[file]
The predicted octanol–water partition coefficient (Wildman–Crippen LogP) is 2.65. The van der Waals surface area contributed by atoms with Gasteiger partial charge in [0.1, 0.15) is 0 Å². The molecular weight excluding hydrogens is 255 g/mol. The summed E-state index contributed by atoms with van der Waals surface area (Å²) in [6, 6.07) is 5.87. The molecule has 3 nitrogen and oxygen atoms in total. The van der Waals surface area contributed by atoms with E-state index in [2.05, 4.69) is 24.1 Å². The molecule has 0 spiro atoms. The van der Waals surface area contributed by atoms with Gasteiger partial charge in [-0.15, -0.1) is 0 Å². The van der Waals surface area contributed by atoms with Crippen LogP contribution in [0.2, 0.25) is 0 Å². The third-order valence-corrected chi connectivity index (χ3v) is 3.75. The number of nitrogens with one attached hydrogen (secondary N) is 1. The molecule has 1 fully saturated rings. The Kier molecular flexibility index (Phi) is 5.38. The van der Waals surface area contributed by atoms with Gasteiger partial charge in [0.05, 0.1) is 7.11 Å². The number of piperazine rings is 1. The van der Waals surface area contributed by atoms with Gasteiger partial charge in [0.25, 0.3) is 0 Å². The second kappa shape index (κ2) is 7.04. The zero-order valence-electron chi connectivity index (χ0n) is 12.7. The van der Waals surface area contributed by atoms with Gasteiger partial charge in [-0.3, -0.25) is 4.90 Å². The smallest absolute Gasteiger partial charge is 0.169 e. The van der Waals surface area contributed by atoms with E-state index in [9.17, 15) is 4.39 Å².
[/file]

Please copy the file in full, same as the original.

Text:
The predicted octanol–water partition coefficient (Wildman–Crippen LogP) is 2.65. The van der Waals surface area contributed by atoms with Gasteiger partial charge in [0.1, 0.15) is 0 Å². The molecular weight excluding hydrogens is 255 g/mol. The summed E-state index contributed by atoms with van der Waals surface area (Å²) in [6, 6.07) is 5.87. The molecule has 3 nitrogen and oxygen atoms in total. The van der Waals surface area contributed by atoms with E-state index in [2.05, 4.69) is 24.1 Å². The molecule has 0 spiro atoms. The van der Waals surface area contributed by atoms with Gasteiger partial charge in [-0.15, -0.1) is 0 Å². The van der Waals surface area contributed by atoms with Crippen LogP contribution in [0.2, 0.25) is 0 Å². The third-order valence-corrected chi connectivity index (χ3v) is 3.75. The number of nitrogens with one attached hydrogen (secondary N) is 1. The molecule has 1 fully saturated rings. The Kier molecular flexibility index (Phi) is 5.38. The van der Waals surface area contributed by atoms with Gasteiger partial charge in [0.05, 0.1) is 7.11 Å². The number of piperazine rings is 1. The van der Waals surface area contributed by atoms with Gasteiger partial charge in [0.25, 0.3) is 0 Å². The second kappa shape index (κ2) is 7.04. The zero-order valence-electron chi connectivity index (χ0n) is 12.7. The van der Waals surface area contributed by atoms with Gasteiger partial charge in [-0.3, -0.25) is 4.90 Å². The smallest absolute Gasteiger partial charge is 0.169 e. The van der Waals surface area contributed by atoms with E-state index in [9.17, 15) is 4.39 Å².